3. There are proper seasons to life.

We are expected to do some things while we are young, and others while we are old.

"It's not by strength or speed or swiftness of body that great deeds are done, but by wisdom, character, and sober judgment. These qualities are not lacking in old age but in fact grow richer as time passes," Cicero points out.

Old age might lack some of the sensual pleasures available to youth, but there are some advantages to this. "Old age has no extravagant banquets, no tables piled high, no wine cups filled again and again, but it also has no drunkenness, no indigestion, and no sleepless nights!"

The particular fruit of old age, in Cicero's words, is "the memory of the abundant blessings of what has come before."

4. The mind is a muscle that must be constantly exercised.

"I have heard that Socrates learned as an old man to play the lyre … I wish I could do that as well, but at least I've applied myself diligently to literature," Cicero writes.

As the book observes, "… the senile silliness we call 'dotage' is not characteristic of all old people but only those who are weak in spirit and will." According to Cicero, there is another advantage to old age actively engaged mentally — "For a man who has been engaged in studies and activities his whole life does not notice old age creeping up on him. Instead, he gradually and effortlessly slips into his final years, not overcome suddenly but extinguished over a long period."

As a side note, this is a view shared by many Chinese. For example, Chen Yunde, 88, a Shanghai native whom I have known for nearly two decades, told me recently about the pleasure and consolation he derives by reviewing the classic volume "Anthology of 300 Poems in the Tang Dynasty."

5. Cultivate your own garden.

Cicero devotes a sizable part of his book to the pleasures of farming, an activity that can be pursued to the end of one's days. "The joys of farming are like a bank account with the earth itself, which never refuses to honor a withdrawal and always returns the principal with interest, though sometimes only a little yet at other times a great deal," Cicero observes.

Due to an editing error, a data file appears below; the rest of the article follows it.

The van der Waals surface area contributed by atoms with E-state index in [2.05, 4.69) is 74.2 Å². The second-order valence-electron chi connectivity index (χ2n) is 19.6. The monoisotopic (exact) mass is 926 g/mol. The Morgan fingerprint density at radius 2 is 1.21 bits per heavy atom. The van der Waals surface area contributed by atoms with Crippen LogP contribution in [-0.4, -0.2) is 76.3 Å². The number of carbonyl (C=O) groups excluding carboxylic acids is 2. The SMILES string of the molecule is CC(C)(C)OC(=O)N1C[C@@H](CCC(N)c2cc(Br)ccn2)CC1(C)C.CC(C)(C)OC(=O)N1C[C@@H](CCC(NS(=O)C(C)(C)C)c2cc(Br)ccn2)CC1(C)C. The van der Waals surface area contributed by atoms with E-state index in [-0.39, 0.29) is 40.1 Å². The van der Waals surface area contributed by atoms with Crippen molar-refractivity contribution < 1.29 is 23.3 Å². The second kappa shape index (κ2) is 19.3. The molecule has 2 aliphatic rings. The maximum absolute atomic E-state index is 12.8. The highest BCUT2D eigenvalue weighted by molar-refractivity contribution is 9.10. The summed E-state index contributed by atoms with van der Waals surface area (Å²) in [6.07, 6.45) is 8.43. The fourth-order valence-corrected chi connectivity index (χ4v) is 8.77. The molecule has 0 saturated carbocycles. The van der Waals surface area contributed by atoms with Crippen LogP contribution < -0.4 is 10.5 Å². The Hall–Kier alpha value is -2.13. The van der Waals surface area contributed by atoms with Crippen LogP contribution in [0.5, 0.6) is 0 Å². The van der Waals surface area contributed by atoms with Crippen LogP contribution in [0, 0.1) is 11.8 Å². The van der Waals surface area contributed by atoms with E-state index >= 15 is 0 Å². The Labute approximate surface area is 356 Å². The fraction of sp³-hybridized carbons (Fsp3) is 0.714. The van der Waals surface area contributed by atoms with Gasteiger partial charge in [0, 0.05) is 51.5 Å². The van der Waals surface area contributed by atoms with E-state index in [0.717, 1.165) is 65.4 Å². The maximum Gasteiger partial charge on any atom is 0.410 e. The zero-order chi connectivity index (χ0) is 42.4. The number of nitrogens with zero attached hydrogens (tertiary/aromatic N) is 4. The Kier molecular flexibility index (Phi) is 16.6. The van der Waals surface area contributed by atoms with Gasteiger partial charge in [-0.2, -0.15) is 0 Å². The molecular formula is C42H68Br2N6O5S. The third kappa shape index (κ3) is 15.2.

Alas, to most urbanized Chinese, farming (said to be the most regal of pursuits by the Greek writer Xenophon), is now a veritable luxury.

6. Death should not be feared.

As Cicero observes, "I follow nature as the best guide and obey her like a god. Since she has carefully planned the other parts of the drama of life, it's unlikely that she would be a bad playwright and neglect the final act. And this last act must take place, as surely as the fruits of trees … must someday wither and fall."

Cicero believes that "the immortal gods planted souls in human bodies to have beings who would care for the earth and who would contemplate the divine order and imitate it in the moderation and discipline of their own lives."

In explaining why death is not to be feared, Cicero argues "… death either completely destroys the human soul, in which case it is negligible, or takes the soul to a place where it can live forever, which makes it desirable. There is no third possibility."

The afore-mentioned Chen, dwelling on the inevitable, cited a well-known Chinese author Yang Jiang (now 105) as saying that "death might not necessarily be a skeleton in black. It might also be an angel about to ferry you to another sphere."

Chen himself said he would rather see it as another home-coming.